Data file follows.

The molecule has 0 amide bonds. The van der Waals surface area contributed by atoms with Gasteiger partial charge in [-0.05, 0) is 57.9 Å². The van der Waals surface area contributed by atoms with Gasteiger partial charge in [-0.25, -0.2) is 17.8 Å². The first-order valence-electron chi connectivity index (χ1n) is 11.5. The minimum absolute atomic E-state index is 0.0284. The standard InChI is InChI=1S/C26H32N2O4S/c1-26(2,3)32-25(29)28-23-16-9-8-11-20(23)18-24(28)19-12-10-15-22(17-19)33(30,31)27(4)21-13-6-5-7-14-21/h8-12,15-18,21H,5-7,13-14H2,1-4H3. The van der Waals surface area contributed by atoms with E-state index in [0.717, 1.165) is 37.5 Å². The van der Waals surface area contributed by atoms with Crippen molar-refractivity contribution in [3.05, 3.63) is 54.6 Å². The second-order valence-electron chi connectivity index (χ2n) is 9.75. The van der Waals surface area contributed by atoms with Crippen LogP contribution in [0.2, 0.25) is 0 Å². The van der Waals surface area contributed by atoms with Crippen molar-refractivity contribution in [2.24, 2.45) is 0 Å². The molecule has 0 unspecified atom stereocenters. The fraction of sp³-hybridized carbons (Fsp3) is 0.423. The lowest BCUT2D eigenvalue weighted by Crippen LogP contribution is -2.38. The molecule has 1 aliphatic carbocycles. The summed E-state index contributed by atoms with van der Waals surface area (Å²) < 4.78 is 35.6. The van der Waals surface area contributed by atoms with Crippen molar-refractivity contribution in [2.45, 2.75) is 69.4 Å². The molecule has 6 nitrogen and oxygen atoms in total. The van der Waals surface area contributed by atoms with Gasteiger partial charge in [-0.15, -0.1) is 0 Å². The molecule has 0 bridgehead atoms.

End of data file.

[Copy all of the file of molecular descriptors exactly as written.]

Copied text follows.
The molecule has 0 amide bonds. The van der Waals surface area contributed by atoms with Gasteiger partial charge in [-0.05, 0) is 57.9 Å². The van der Waals surface area contributed by atoms with Gasteiger partial charge in [-0.25, -0.2) is 17.8 Å². The first-order valence-electron chi connectivity index (χ1n) is 11.5. The minimum absolute atomic E-state index is 0.0284. The standard InChI is InChI=1S/C26H32N2O4S/c1-26(2,3)32-25(29)28-23-16-9-8-11-20(23)18-24(28)19-12-10-15-22(17-19)33(30,31)27(4)21-13-6-5-7-14-21/h8-12,15-18,21H,5-7,13-14H2,1-4H3. The van der Waals surface area contributed by atoms with E-state index in [0.717, 1.165) is 37.5 Å². The van der Waals surface area contributed by atoms with Crippen molar-refractivity contribution in [3.05, 3.63) is 54.6 Å². The second-order valence-electron chi connectivity index (χ2n) is 9.75. The van der Waals surface area contributed by atoms with Crippen LogP contribution in [0.2, 0.25) is 0 Å². The van der Waals surface area contributed by atoms with Crippen molar-refractivity contribution in [2.24, 2.45) is 0 Å². The molecule has 0 unspecified atom stereocenters. The fraction of sp³-hybridized carbons (Fsp3) is 0.423. The lowest BCUT2D eigenvalue weighted by Crippen LogP contribution is -2.38. The molecule has 1 aliphatic carbocycles. The summed E-state index contributed by atoms with van der Waals surface area (Å²) < 4.78 is 35.6. The van der Waals surface area contributed by atoms with Crippen molar-refractivity contribution in [2.45, 2.75) is 69.4 Å². The molecule has 6 nitrogen and oxygen atoms in total. The van der Waals surface area contributed by atoms with Gasteiger partial charge in [-0.15, -0.1) is 0 Å². The molecule has 0 bridgehead atoms.